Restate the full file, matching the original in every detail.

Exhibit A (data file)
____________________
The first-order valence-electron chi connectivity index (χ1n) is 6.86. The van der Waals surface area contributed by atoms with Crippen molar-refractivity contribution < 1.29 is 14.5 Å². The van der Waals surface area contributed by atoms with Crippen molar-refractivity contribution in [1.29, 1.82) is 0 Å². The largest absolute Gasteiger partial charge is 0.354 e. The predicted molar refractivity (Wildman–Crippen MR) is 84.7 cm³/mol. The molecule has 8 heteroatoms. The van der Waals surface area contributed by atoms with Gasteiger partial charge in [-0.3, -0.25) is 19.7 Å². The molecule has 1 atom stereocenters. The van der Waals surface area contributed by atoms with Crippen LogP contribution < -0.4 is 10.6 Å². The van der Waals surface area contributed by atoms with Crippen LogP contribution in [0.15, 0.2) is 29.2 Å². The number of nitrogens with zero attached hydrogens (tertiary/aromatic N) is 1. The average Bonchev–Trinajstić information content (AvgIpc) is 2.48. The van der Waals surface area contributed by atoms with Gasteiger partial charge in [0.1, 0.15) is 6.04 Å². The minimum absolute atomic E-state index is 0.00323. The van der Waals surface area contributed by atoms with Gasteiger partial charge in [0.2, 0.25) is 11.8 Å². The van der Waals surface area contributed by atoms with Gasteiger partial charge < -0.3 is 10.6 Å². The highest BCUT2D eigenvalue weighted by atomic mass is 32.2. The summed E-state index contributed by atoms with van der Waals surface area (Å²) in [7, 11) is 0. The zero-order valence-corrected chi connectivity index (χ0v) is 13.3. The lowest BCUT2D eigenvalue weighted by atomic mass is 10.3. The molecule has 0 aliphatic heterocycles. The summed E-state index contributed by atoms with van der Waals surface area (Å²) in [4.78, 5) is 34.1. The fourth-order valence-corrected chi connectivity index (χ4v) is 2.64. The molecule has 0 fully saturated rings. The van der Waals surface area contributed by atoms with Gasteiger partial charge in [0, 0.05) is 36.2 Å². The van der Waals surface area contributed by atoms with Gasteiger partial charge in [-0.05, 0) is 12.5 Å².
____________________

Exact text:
The first-order valence-electron chi connectivity index (χ1n) is 6.86. The van der Waals surface area contributed by atoms with Crippen molar-refractivity contribution < 1.29 is 14.5 Å². The van der Waals surface area contributed by atoms with Crippen molar-refractivity contribution in [1.29, 1.82) is 0 Å². The largest absolute Gasteiger partial charge is 0.354 e. The predicted molar refractivity (Wildman–Crippen MR) is 84.7 cm³/mol. The molecule has 8 heteroatoms. The van der Waals surface area contributed by atoms with Gasteiger partial charge in [-0.3, -0.25) is 19.7 Å². The molecule has 1 atom stereocenters. The van der Waals surface area contributed by atoms with Crippen LogP contribution < -0.4 is 10.6 Å². The van der Waals surface area contributed by atoms with Crippen LogP contribution in [0.15, 0.2) is 29.2 Å². The number of nitrogens with zero attached hydrogens (tertiary/aromatic N) is 1. The average Bonchev–Trinajstić information content (AvgIpc) is 2.48. The van der Waals surface area contributed by atoms with Gasteiger partial charge in [0.1, 0.15) is 6.04 Å². The minimum absolute atomic E-state index is 0.00323. The van der Waals surface area contributed by atoms with Gasteiger partial charge in [0.2, 0.25) is 11.8 Å². The van der Waals surface area contributed by atoms with Gasteiger partial charge < -0.3 is 10.6 Å². The highest BCUT2D eigenvalue weighted by atomic mass is 32.2. The summed E-state index contributed by atoms with van der Waals surface area (Å²) in [7, 11) is 0. The zero-order valence-corrected chi connectivity index (χ0v) is 13.3. The lowest BCUT2D eigenvalue weighted by atomic mass is 10.3. The molecule has 0 aliphatic heterocycles. The summed E-state index contributed by atoms with van der Waals surface area (Å²) in [4.78, 5) is 34.1. The fourth-order valence-corrected chi connectivity index (χ4v) is 2.64. The molecule has 0 fully saturated rings. The van der Waals surface area contributed by atoms with Gasteiger partial charge in [0, 0.05) is 36.2 Å². The van der Waals surface area contributed by atoms with Gasteiger partial charge in [-0.05, 0) is 12.5 Å².